WASHINGTON — In unusually blunt terms, the Justice Department's chief civil rights enforcer accused national black leaders Tuesday of making "calculated misstatements" and engaging in a "campaign of disinformation" in criticizing the Reagan Administration's efforts to protect minorities.
Moreover, Assistant Atty. Gen. William Bradford Reynolds declared in an interview, leaders of the civil rights movement in private have been "very positive, laudable even," about the Administration's accomplishments. But the leaders--whom he did not identify--have immediately turned critical "in the glaring lights of the press," he charged.
By accusing the black leaders of saying one thing publicly but another privately, Reynolds sharpened the words of President Reagan, who charged last week that the leaders "are protecting some rather good positions that they have" by not informing their rank-and-file members of the Administration's civil rights initiatives. His comments were made in response to a question about Reagan's criticism.
In addition, Reynolds denounced the highly controversial issue of "comparable worth" in employment--men and women receiving equal pay for performing different jobs of similar difficulty and skill levels--as flawed on legal, economic and policy grounds. In addition, he predicted that it will be an active area of civil rights litigation over the next two years.
And he disclosed that changes would be proposed in at least 46 of 72 court-ordered employment discrimination settlements to which the federal government is a party, with an eye toward eliminating all provisions of a "race-conscious nature." Reynolds ordered a review of the settlements last June after the Supreme Court barred layoffs of whites with more seniority than blacks.
Many black leaders rose to their positions "arguing strenuously for the remedies of racial quotas and mandatory busing" to help solve blacks' employment and education problems, Reynolds said. But "it's very difficult, having ridden on that tide, to turn around and join the forces of those who are now showing--in many respects with hard evidence--that that particular set of remedies has been ineffective and, indeed, counterproductive," he noted.
'Drown Out the Truth' Reynolds said it is "understandable" that black leaders who have championed such techniques cannot acknowledge their failure, but he added that they "raise their voices in opposition even louder to drown out the truth of the failure."
Benjamin L. Hooks, executive director of the National Assn. for the Advancement of Colored People, said he did not know which leaders Reynolds had in mind "since he's not talking about me." Hooks, saying that he and Reynolds had had no private conversations, defended his public comments on civil rights as backed up by statistics--many of which, he said, come from federal agencies.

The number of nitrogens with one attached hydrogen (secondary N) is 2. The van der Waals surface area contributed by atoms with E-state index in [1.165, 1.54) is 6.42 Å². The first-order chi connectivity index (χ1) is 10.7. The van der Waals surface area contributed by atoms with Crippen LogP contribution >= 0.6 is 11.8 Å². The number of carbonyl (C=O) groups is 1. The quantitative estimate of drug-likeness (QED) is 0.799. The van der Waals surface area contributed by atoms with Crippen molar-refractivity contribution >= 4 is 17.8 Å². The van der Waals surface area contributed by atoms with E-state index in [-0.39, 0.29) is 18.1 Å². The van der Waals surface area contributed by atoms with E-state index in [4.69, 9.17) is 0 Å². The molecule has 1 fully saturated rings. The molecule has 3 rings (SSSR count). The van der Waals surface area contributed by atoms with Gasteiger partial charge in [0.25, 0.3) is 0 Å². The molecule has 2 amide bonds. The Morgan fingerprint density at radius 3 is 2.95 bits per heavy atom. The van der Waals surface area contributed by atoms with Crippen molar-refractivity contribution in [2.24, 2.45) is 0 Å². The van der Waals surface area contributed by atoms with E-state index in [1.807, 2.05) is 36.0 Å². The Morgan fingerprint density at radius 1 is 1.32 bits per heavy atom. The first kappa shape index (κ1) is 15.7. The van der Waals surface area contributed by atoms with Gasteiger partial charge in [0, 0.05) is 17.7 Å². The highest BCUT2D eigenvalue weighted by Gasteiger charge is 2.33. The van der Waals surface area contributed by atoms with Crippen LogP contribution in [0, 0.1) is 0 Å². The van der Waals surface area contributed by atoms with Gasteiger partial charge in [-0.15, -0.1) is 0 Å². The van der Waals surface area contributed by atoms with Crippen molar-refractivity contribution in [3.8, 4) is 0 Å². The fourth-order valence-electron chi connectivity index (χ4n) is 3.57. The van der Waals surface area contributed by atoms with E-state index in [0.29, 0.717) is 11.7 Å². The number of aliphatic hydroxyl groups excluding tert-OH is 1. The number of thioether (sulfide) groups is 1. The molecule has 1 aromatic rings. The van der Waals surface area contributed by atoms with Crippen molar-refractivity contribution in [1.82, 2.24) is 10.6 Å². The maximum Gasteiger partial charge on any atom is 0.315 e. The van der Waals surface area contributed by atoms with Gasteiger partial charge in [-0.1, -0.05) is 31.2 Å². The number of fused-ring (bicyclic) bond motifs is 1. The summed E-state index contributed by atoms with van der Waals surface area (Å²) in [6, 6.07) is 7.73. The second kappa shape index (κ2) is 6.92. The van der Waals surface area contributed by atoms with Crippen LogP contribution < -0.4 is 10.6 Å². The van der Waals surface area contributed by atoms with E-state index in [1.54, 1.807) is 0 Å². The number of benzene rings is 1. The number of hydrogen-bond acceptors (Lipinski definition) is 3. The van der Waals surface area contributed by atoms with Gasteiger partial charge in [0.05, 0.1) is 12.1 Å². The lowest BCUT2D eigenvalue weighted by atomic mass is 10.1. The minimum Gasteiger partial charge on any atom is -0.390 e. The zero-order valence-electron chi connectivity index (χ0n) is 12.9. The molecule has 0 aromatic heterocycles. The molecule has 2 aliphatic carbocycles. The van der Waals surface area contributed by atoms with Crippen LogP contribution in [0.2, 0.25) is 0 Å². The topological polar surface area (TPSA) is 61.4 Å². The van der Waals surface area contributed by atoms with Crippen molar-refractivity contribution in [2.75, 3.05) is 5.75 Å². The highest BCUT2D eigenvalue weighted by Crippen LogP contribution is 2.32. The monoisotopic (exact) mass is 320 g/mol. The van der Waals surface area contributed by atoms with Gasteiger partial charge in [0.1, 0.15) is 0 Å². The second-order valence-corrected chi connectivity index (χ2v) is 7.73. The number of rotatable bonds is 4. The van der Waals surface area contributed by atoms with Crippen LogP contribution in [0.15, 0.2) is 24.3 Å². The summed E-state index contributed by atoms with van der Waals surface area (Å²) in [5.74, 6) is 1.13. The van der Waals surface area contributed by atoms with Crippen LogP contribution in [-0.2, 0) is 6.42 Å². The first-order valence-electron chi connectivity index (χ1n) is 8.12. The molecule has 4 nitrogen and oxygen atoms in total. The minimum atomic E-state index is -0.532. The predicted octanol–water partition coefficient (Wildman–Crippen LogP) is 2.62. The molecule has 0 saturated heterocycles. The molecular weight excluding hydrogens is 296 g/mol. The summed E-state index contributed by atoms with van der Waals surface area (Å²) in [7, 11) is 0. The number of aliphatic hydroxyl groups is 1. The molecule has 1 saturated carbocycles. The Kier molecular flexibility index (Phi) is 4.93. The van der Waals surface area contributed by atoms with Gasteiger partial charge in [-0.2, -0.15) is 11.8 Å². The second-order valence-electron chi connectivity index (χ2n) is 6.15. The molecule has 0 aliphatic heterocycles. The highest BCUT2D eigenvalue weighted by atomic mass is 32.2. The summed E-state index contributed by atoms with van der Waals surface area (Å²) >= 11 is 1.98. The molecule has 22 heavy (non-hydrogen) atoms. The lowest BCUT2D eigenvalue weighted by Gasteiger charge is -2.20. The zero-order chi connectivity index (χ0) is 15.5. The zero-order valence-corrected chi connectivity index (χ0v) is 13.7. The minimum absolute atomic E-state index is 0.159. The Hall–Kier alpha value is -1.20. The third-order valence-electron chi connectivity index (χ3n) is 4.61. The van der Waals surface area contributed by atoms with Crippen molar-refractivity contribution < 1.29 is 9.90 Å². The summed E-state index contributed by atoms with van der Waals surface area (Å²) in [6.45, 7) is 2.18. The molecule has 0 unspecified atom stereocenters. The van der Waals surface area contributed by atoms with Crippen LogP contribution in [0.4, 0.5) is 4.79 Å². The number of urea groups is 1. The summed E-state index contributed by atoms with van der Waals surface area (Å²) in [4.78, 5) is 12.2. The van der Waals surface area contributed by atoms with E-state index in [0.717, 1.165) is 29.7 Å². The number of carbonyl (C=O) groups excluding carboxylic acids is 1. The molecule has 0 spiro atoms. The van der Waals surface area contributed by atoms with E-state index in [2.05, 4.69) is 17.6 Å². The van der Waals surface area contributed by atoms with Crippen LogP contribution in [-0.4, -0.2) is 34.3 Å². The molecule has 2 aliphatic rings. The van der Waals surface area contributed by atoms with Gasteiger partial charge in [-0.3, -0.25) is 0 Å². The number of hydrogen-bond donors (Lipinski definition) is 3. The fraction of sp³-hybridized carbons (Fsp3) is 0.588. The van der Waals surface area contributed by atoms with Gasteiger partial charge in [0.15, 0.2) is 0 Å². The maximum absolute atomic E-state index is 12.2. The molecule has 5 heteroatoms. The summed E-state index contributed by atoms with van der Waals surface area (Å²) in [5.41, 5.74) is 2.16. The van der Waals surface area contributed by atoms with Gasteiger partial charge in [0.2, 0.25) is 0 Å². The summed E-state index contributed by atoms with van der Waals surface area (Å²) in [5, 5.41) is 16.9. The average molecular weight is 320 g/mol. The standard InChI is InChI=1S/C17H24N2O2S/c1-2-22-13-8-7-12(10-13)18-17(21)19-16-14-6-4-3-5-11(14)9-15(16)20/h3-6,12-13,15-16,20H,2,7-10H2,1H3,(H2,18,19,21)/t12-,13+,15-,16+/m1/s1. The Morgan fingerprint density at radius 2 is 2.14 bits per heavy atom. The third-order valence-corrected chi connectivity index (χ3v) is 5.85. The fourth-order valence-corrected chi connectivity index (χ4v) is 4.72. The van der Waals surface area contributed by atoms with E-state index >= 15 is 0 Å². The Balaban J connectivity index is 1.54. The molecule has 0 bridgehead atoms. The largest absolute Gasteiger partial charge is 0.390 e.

Jesse Jackson, who worked closely with Reynolds on voter registration in Mississippi and had private conversations with him, did not return a reporter's call. And John E. Jacob, president of the Urban League, was traveling Tuesday and could not be reached, an aide in New York said.
Comparable Worth Suits On the issue of comparable worth, Reynolds said that he expects the federal government to become involved at an early stage in some of the 11 such lawsuits now in federal district courts across the nation.
"I think the courts will probably have little difficulty rejecting the notion that comparable worth has any presence in Title VII (of the 1964 Civil Rights Act) or in the existing framework of federal civil rights laws," Reynolds said. Title VII formed the basis of federal prohibitions on discrimination in employment.
"We're very much for equal pay for equal work and adamant (that) there be no exclusion (of opportunity) for males or females," Reynolds continued. But, he said, the theory of comparable worth "moves to a new level of attack," implying that ". . . there is some inherent discrimination in the marketplace that requires somebody--courts or the bureaucracy--on a subjective basis to compare one job with another on some valuation scheme and then to repair any discrepancy by raising the lower-wage job."
But "nowhere does it suggest that anyone is being excluded on the basis of sex or that there's a discriminatory wage scheme that either job is guilty of," he said. "I think it's a rather far-reaching doctrine that doesn't have much to sustain it."
In the equal employment cases, even more notifications of Justice Department-advocated changes than the 46 already sent out might be needed, Reynolds said.
"There will continue to be litigation on the extent to which racial preferences in the employment area are available outside the layoff context," in which the Supreme Court ruled last year, Reynolds said.